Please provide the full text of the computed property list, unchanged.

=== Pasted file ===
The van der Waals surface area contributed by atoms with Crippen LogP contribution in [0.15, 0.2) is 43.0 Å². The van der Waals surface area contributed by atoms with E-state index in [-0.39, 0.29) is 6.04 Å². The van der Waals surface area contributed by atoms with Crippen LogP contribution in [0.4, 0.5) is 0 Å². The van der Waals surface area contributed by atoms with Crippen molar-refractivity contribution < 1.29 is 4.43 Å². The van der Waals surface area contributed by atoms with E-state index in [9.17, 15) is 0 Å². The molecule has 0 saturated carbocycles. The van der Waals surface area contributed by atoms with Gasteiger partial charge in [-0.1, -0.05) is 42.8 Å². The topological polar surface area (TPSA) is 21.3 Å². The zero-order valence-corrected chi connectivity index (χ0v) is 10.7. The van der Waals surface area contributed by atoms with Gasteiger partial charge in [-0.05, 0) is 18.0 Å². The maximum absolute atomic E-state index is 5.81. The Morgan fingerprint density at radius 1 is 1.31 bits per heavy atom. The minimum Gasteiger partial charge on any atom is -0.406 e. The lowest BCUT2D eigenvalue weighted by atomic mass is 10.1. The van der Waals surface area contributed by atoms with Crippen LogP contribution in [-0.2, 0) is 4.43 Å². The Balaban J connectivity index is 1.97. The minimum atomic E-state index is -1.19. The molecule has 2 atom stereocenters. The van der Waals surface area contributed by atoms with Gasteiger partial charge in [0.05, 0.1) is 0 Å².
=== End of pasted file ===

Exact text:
The van der Waals surface area contributed by atoms with Crippen LogP contribution in [0.15, 0.2) is 43.0 Å². The van der Waals surface area contributed by atoms with E-state index in [-0.39, 0.29) is 6.04 Å². The van der Waals surface area contributed by atoms with Crippen LogP contribution in [0.4, 0.5) is 0 Å². The van der Waals surface area contributed by atoms with Crippen molar-refractivity contribution < 1.29 is 4.43 Å². The van der Waals surface area contributed by atoms with E-state index in [9.17, 15) is 0 Å². The molecule has 0 saturated carbocycles. The van der Waals surface area contributed by atoms with Gasteiger partial charge in [-0.1, -0.05) is 42.8 Å². The topological polar surface area (TPSA) is 21.3 Å². The zero-order valence-corrected chi connectivity index (χ0v) is 10.7. The van der Waals surface area contributed by atoms with Gasteiger partial charge in [-0.05, 0) is 18.0 Å². The maximum absolute atomic E-state index is 5.81. The Morgan fingerprint density at radius 1 is 1.31 bits per heavy atom. The minimum Gasteiger partial charge on any atom is -0.406 e. The lowest BCUT2D eigenvalue weighted by atomic mass is 10.1. The van der Waals surface area contributed by atoms with Crippen LogP contribution in [-0.2, 0) is 4.43 Å². The Balaban J connectivity index is 1.97. The minimum atomic E-state index is -1.19. The molecule has 2 atom stereocenters. The van der Waals surface area contributed by atoms with Gasteiger partial charge in [0.05, 0.1) is 0 Å².